Whither the Indian Judiciary vis-à-vis the establishment and people? The Supreme Court, by and large, has been playing its role on the merit of an issue, as an independent authority as defined by our Constitution. Still, my major concern is: when will the apex court start looking within to set in motion the process of reforms from the lowest court upwards, including its own working.
A number of social, political and economic issues have come to the fore in recent years which require a closer look. Not that the judiciary has not responded to vital matters which have come up before it from time to time. However, I believe the time has come to ensure speedy justice to the increasing number of criminal cases in the country.

The moot point is: is our polity getting more and more criminalized? I hope not. But the rising graph of rapes against women and even against minor girls is the most disturbing facet of our functional democracy. In the absence of the Fear of Law and the slower process of justice, a number of issues are raised at the functioning of law enforcement authorities at the grassroots. Comprehensive police reforms alone can provide us the answers. But, who cares? A number of reports on police reforms committees are simply gathering dust on official shelves.

In the country’s changing polity, we have to promptly come down speedily and heavily against rapists and those who take the law in their hands to commit barbaric acts. This is not the India we had bargained for! We cannot and must not allow mischievous and perverted persons to fiddle with the social fabric of our society, be they cow vigilants or fundamentalists to suppress minorities and voices of dissent. Dissent is part of our vibrant democracy which thrives on mutual understanding, tolerance and exchange of ideas freely. This is also the essence of Hinduism that Swami Vivekananda boasted about in his Chicago address on September 11, 1893.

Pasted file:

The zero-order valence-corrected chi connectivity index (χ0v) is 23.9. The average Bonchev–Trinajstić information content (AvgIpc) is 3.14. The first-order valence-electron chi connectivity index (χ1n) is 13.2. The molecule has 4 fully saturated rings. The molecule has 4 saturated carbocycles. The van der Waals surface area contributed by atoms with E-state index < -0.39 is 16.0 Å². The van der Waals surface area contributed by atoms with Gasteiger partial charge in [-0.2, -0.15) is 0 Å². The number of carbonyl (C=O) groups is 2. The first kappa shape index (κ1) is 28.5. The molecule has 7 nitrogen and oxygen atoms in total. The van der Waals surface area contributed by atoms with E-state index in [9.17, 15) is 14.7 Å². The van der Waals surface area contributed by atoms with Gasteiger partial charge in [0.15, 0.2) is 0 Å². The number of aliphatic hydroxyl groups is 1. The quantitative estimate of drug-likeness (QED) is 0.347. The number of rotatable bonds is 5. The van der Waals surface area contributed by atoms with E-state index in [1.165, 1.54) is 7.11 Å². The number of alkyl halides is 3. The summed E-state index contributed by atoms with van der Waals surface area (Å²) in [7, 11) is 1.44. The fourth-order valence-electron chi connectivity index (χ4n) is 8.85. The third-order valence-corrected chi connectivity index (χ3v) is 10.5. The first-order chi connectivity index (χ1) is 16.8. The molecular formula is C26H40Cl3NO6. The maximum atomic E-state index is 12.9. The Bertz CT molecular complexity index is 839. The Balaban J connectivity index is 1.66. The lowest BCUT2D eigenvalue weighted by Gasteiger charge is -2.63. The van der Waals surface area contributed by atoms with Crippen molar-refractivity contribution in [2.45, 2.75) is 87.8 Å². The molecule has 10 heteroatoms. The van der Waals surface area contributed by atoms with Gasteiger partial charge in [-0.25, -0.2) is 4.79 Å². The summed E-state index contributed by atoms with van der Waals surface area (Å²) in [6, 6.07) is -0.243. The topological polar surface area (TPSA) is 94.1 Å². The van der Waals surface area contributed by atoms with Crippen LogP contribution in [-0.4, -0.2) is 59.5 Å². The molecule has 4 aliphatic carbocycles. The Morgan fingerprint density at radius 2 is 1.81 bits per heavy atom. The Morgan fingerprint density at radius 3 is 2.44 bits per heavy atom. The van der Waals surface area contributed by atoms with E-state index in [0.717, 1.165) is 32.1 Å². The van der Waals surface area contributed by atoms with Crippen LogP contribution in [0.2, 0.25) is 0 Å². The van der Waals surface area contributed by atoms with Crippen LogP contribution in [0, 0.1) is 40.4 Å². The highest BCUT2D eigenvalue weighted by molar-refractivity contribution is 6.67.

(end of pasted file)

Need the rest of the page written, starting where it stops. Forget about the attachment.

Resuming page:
Vivekananda said: “I am proud to belong to a religion which has taught the world both tolerance and universal acceptance. We believe not only in universal toleration, but we accept all religions as true. I am proud to belong to a nation which has sheltered the persecuted and the refugees of all religions and all nations of the earth”.

I am not drawing a gloomy picture of the polity. My concern is the increasing social rot which has to be stopped by combined efforts of all instruments of governance, the judiciary included.
Since the credibility of the bureaucratized and politicized system is at a low ebb, the judiciary holds out some hope for citizens, the media apart. The judiciary can act effectively, if the judicial system is strengthened with the necessary reforms, without political interference!

However, nothing can work unless the existing gaps in the strength of the judiciary are filled in, at all levels. Just look at a few hard facts. Vacancies in High Courts alone have jumped to 40 per cent by August 31, 2018 with 427 posts falling vacant. This means the working strength of judges in H Cs has come down to 652 against the total approved posts of 1,079. The facts speak for themselves as to how the very process of justice gets delayed.